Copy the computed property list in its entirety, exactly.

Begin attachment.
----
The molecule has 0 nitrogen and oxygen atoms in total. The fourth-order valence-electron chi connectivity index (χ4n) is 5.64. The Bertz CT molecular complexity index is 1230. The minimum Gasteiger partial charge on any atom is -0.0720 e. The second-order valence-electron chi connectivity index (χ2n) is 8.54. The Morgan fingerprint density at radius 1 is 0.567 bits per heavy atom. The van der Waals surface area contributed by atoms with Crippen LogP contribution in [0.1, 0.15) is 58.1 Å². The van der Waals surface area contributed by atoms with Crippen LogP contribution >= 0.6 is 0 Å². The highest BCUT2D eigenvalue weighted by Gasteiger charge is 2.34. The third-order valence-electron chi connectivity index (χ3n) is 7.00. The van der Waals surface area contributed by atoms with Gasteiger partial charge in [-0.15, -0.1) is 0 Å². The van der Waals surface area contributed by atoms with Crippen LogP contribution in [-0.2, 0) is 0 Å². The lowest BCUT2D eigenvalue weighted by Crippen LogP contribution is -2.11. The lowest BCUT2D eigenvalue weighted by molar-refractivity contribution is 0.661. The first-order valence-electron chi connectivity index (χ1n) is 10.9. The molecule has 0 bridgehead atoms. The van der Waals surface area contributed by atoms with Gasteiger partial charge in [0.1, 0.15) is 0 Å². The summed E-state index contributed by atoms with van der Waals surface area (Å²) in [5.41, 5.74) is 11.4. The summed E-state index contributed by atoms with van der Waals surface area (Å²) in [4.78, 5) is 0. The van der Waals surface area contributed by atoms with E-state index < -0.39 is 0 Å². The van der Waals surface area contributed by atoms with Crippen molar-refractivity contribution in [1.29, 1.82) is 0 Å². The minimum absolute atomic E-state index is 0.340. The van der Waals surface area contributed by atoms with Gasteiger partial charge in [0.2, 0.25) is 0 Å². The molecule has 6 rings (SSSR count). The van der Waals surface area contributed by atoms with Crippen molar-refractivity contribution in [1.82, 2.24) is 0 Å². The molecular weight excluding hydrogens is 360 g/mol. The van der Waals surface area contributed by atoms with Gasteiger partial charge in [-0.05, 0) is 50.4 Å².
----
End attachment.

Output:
The molecule has 0 nitrogen and oxygen atoms in total. The fourth-order valence-electron chi connectivity index (χ4n) is 5.64. The Bertz CT molecular complexity index is 1230. The minimum Gasteiger partial charge on any atom is -0.0720 e. The second-order valence-electron chi connectivity index (χ2n) is 8.54. The Morgan fingerprint density at radius 1 is 0.567 bits per heavy atom. The van der Waals surface area contributed by atoms with Crippen LogP contribution in [0.1, 0.15) is 58.1 Å². The van der Waals surface area contributed by atoms with Crippen LogP contribution >= 0.6 is 0 Å². The highest BCUT2D eigenvalue weighted by Gasteiger charge is 2.34. The third-order valence-electron chi connectivity index (χ3n) is 7.00. The van der Waals surface area contributed by atoms with Gasteiger partial charge in [-0.15, -0.1) is 0 Å². The van der Waals surface area contributed by atoms with Crippen LogP contribution in [-0.2, 0) is 0 Å². The lowest BCUT2D eigenvalue weighted by Crippen LogP contribution is -2.11. The lowest BCUT2D eigenvalue weighted by molar-refractivity contribution is 0.661. The first-order valence-electron chi connectivity index (χ1n) is 10.9. The molecule has 0 bridgehead atoms. The van der Waals surface area contributed by atoms with Gasteiger partial charge in [0.1, 0.15) is 0 Å². The summed E-state index contributed by atoms with van der Waals surface area (Å²) in [5.41, 5.74) is 11.4. The summed E-state index contributed by atoms with van der Waals surface area (Å²) in [4.78, 5) is 0. The van der Waals surface area contributed by atoms with E-state index < -0.39 is 0 Å². The van der Waals surface area contributed by atoms with Crippen molar-refractivity contribution in [1.29, 1.82) is 0 Å². The minimum absolute atomic E-state index is 0.340. The van der Waals surface area contributed by atoms with Gasteiger partial charge in [0.2, 0.25) is 0 Å². The molecule has 6 rings (SSSR count). The van der Waals surface area contributed by atoms with Crippen molar-refractivity contribution in [1.82, 2.24) is 0 Å². The molecular weight excluding hydrogens is 360 g/mol. The van der Waals surface area contributed by atoms with Gasteiger partial charge in [-0.05, 0) is 50.4 Å².